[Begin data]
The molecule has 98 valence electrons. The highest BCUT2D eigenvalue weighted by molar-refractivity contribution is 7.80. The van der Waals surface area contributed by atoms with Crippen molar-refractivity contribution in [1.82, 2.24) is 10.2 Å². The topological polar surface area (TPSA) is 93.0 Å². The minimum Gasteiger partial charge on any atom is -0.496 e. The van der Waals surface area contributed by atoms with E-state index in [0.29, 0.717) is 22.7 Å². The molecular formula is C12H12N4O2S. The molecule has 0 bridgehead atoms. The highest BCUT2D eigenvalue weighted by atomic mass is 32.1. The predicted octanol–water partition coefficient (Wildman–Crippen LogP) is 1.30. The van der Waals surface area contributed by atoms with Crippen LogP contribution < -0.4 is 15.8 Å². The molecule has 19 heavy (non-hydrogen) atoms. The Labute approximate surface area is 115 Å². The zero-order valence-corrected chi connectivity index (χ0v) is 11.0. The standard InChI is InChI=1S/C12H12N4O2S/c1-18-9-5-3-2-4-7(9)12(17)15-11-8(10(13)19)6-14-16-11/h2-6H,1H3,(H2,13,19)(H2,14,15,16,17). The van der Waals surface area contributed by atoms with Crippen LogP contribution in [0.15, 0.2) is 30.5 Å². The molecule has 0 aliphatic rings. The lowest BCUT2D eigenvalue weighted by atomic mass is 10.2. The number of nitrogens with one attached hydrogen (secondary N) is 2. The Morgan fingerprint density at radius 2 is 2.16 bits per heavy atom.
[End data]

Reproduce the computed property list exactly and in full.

The molecule has 98 valence electrons. The highest BCUT2D eigenvalue weighted by molar-refractivity contribution is 7.80. The van der Waals surface area contributed by atoms with Crippen molar-refractivity contribution in [1.82, 2.24) is 10.2 Å². The topological polar surface area (TPSA) is 93.0 Å². The minimum Gasteiger partial charge on any atom is -0.496 e. The van der Waals surface area contributed by atoms with E-state index in [0.29, 0.717) is 22.7 Å². The molecular formula is C12H12N4O2S. The molecule has 0 bridgehead atoms. The highest BCUT2D eigenvalue weighted by atomic mass is 32.1. The predicted octanol–water partition coefficient (Wildman–Crippen LogP) is 1.30. The van der Waals surface area contributed by atoms with Crippen LogP contribution < -0.4 is 15.8 Å². The molecule has 19 heavy (non-hydrogen) atoms. The Labute approximate surface area is 115 Å². The zero-order valence-corrected chi connectivity index (χ0v) is 11.0. The standard InChI is InChI=1S/C12H12N4O2S/c1-18-9-5-3-2-4-7(9)12(17)15-11-8(10(13)19)6-14-16-11/h2-6H,1H3,(H2,13,19)(H2,14,15,16,17). The van der Waals surface area contributed by atoms with Crippen LogP contribution in [0.15, 0.2) is 30.5 Å². The molecule has 0 aliphatic rings. The lowest BCUT2D eigenvalue weighted by atomic mass is 10.2. The number of nitrogens with one attached hydrogen (secondary N) is 2. The Morgan fingerprint density at radius 2 is 2.16 bits per heavy atom.